> The Broadcaster fraternity and Admirality engineers pioneered, and have been
> using the Low frequencies for 50 years very successfuly. We Radio Amateurs in
> 1999 are merely re-inventing the WHEEL and have a long way to go to catch up
> with the commercial achievements.
I have been privileged to edit the LF Experimenter's Source Book and
the LF Chapter for the RSGB Communication handbook. The overwhelming
impression that I have is the sheer innovation of the equipment
designs that have emerged, from transmitter drivers to the class-D
PA's, which most of us are using these days. Methods of weak signal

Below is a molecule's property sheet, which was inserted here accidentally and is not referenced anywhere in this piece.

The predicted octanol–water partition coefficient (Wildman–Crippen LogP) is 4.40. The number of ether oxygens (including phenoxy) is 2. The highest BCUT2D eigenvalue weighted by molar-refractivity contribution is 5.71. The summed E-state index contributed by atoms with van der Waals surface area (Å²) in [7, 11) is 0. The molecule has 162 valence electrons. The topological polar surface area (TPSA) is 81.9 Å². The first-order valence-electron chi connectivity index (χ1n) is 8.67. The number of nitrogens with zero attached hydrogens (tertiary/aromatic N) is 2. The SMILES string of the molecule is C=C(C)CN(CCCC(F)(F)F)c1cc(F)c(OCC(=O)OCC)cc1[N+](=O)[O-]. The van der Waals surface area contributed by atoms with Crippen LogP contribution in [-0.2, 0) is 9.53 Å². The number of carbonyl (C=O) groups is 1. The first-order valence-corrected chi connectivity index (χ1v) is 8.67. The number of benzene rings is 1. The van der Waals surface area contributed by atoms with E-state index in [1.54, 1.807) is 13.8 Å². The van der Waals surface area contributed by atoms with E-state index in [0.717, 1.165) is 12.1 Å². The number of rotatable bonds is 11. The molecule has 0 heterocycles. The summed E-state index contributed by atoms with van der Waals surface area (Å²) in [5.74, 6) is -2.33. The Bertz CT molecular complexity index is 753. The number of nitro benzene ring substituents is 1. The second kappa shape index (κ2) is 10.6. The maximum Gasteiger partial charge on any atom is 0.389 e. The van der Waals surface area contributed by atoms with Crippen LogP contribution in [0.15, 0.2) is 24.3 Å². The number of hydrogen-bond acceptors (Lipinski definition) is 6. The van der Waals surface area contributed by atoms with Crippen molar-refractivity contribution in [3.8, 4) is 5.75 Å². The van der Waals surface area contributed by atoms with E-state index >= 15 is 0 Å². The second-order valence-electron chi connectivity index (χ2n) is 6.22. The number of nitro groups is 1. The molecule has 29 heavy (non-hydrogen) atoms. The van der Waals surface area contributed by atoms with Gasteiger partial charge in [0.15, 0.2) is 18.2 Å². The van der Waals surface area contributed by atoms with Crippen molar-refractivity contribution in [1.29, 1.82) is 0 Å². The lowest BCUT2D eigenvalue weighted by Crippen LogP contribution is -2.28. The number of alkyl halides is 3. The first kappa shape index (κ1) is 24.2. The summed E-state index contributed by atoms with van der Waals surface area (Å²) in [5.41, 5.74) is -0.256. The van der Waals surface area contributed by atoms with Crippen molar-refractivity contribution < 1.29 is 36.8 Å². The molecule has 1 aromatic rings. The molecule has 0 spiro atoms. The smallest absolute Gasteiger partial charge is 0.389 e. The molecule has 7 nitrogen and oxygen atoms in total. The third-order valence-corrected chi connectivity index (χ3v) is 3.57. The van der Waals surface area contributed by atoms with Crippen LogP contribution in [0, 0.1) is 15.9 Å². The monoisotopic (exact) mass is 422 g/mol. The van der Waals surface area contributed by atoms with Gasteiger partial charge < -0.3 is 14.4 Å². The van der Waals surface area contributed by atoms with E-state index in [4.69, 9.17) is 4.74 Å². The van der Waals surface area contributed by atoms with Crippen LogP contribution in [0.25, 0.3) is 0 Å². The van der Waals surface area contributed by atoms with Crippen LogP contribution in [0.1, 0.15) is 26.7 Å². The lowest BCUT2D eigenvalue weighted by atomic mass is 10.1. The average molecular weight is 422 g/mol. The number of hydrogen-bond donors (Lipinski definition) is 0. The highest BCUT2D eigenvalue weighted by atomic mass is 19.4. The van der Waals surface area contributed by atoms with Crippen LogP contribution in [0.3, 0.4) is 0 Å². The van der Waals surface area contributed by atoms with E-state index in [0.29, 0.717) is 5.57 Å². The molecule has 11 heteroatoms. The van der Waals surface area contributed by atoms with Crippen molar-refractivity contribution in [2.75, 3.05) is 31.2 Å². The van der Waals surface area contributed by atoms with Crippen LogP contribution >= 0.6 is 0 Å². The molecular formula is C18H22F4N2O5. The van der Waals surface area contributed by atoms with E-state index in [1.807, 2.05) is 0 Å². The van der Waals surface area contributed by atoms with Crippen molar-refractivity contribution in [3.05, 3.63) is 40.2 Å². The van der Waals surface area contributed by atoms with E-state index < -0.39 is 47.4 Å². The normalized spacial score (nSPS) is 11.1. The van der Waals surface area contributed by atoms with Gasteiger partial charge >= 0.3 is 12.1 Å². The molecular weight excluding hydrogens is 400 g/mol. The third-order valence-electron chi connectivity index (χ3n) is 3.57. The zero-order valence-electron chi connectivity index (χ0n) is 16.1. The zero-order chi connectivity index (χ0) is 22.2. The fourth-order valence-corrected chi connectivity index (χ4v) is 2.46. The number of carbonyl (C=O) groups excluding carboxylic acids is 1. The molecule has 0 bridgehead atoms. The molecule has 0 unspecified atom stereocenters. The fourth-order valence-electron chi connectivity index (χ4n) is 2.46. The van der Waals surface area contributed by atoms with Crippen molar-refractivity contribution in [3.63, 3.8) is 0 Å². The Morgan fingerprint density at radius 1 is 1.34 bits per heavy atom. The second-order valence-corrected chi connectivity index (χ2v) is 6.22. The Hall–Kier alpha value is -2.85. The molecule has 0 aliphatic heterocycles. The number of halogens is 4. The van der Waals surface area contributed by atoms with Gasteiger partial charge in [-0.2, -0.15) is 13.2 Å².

detection, using readily available equipment and software is another
example of this innovation. The display of equipment at the last
couple of HF Conventions has been a source of inspiration to many of us.
> It is back to basic theory and interesting as
> long as one understands its limitations for the average radio amateur with a
> small back garden and very poor antenna, and limited ERP.
The amateur has succeeded in long distance because they ignored the
limitations described above. This is similar to the QRP club ethos,
where good operating can often make up for QTH limitations - the
final component in a communications system is the bit between the earphones.
Regards, Peter, G3LDO